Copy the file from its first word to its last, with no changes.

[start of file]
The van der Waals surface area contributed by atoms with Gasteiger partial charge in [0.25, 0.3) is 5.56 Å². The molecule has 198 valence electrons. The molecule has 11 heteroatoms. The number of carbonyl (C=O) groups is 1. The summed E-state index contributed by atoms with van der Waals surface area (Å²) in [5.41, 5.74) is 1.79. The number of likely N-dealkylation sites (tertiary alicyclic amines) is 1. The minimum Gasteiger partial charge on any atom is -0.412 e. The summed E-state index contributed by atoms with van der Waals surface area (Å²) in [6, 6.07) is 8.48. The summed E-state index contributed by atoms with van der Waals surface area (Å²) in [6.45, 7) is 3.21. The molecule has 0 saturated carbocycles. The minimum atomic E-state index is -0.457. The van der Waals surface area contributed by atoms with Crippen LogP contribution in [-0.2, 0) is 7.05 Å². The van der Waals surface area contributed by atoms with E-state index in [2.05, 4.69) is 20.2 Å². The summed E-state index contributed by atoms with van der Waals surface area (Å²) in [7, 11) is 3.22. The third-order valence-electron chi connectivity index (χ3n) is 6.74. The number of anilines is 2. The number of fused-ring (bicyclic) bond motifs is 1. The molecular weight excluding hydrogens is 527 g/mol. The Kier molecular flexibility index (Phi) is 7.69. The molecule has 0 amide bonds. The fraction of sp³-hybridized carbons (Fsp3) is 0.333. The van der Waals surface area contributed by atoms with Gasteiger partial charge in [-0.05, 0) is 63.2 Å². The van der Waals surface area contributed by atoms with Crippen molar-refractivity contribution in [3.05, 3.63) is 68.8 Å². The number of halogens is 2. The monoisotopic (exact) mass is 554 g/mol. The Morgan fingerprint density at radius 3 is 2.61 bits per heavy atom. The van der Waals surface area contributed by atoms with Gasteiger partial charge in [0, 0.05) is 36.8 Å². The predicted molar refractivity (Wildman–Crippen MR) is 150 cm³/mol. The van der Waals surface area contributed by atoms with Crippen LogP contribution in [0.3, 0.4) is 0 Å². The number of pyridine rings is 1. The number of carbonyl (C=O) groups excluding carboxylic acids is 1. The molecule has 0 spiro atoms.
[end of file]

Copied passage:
The van der Waals surface area contributed by atoms with Gasteiger partial charge in [0.25, 0.3) is 5.56 Å². The molecule has 198 valence electrons. The molecule has 11 heteroatoms. The number of carbonyl (C=O) groups is 1. The summed E-state index contributed by atoms with van der Waals surface area (Å²) in [5.41, 5.74) is 1.79. The number of likely N-dealkylation sites (tertiary alicyclic amines) is 1. The minimum Gasteiger partial charge on any atom is -0.412 e. The summed E-state index contributed by atoms with van der Waals surface area (Å²) in [6, 6.07) is 8.48. The summed E-state index contributed by atoms with van der Waals surface area (Å²) in [6.45, 7) is 3.21. The molecule has 0 saturated carbocycles. The minimum atomic E-state index is -0.457. The van der Waals surface area contributed by atoms with Crippen LogP contribution in [-0.2, 0) is 7.05 Å². The van der Waals surface area contributed by atoms with E-state index in [2.05, 4.69) is 20.2 Å². The summed E-state index contributed by atoms with van der Waals surface area (Å²) in [7, 11) is 3.22. The third-order valence-electron chi connectivity index (χ3n) is 6.74. The number of anilines is 2. The number of fused-ring (bicyclic) bond motifs is 1. The molecular weight excluding hydrogens is 527 g/mol. The Kier molecular flexibility index (Phi) is 7.69. The molecule has 0 amide bonds. The fraction of sp³-hybridized carbons (Fsp3) is 0.333. The van der Waals surface area contributed by atoms with Gasteiger partial charge in [-0.05, 0) is 63.2 Å². The van der Waals surface area contributed by atoms with Crippen molar-refractivity contribution in [3.05, 3.63) is 68.8 Å². The number of halogens is 2. The monoisotopic (exact) mass is 554 g/mol. The Morgan fingerprint density at radius 3 is 2.61 bits per heavy atom. The van der Waals surface area contributed by atoms with Gasteiger partial charge in [0, 0.05) is 36.8 Å². The predicted molar refractivity (Wildman–Crippen MR) is 150 cm³/mol. The van der Waals surface area contributed by atoms with Crippen LogP contribution in [0.3, 0.4) is 0 Å². The number of pyridine rings is 1. The number of carbonyl (C=O) groups excluding carboxylic acids is 1. The molecule has 0 spiro atoms.